A successful simulation of a person with a disability ( NanoQuiz 2 makeup )

One particular PPAT class involved a disability simulation of a person in a wheelchair. The simulation was very insightful in a number of ways and I had a couple of interesting incidents:

  1. People are sometimes overly helpful towards people in wheelchairs, and this can be both a good thing and a bad thing. A man continued to push me in my wheelchair despite me telling him that I could manage on my own.
  2. Another unfortunate incident involved a person without a disability occupying the disabled stall in the washroom.
  3. I found slopes, in general, to be very scary. Upward slopes were painful to climb and downward slopes felt like I was losing control.

Three things that made this experience a ‘successful’ simulation were the week’s reading on ‘Disability-related Simulations: If, When, and How to Use Them in Professional Development’, the handout given before the simulation and the debriefing after the simulation.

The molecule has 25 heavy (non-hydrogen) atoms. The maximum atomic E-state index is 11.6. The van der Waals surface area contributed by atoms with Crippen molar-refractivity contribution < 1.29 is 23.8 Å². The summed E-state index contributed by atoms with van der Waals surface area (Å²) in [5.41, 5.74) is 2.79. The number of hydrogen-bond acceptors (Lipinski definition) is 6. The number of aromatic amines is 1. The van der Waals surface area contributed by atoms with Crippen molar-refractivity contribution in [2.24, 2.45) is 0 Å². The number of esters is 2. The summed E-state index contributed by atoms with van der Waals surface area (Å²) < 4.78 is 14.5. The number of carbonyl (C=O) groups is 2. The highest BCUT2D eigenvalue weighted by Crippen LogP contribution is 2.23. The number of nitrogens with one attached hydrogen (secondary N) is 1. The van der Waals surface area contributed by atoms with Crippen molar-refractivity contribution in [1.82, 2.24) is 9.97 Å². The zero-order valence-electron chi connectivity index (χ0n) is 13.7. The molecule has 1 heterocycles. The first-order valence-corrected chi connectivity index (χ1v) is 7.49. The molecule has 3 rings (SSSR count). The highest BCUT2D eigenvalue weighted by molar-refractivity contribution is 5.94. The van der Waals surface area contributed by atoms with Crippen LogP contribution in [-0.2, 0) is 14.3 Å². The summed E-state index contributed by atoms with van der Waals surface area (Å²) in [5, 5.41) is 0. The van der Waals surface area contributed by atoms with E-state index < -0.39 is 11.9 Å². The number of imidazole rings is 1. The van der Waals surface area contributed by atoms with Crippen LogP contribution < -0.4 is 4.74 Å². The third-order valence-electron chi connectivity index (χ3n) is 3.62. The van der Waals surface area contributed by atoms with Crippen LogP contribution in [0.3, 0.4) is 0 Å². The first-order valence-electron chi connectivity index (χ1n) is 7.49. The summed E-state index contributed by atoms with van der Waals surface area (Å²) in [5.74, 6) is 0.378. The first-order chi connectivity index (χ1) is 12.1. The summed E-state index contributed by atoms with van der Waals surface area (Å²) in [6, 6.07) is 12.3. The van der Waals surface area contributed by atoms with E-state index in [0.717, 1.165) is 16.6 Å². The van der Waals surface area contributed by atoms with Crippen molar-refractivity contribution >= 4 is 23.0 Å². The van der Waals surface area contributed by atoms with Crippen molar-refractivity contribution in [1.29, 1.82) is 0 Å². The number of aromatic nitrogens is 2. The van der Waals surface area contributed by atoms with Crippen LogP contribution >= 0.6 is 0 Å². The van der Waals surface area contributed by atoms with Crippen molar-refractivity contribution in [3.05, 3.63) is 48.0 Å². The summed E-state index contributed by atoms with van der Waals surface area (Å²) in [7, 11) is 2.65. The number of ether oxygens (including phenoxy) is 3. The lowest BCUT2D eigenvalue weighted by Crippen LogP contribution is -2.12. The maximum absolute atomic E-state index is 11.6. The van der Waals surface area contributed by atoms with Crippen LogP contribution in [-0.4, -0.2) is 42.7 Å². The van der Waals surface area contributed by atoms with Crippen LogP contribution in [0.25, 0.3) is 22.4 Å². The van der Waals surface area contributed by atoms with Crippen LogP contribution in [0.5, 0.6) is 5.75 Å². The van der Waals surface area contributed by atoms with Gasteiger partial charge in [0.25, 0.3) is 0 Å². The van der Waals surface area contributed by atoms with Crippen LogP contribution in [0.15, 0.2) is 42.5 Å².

Not only did the reading help me understand the difference between a good and bad simulation, but also did it stop me from learning a hidden curriculum. So every time I started thinking about how uncomfortable or painful using this wheelchair must be on a regular basis, I was able to force myself to think about the environment and the activities instead. Similarly, the hand-out given out at the beginning of the class helped me to clearly understand what the objectives of the simulation were and the greatest part about the debriefing after the simulation was that it felt just like a conversation- where everyone was sharing their experiences and there was no bias/contradiction.

Leave a Reply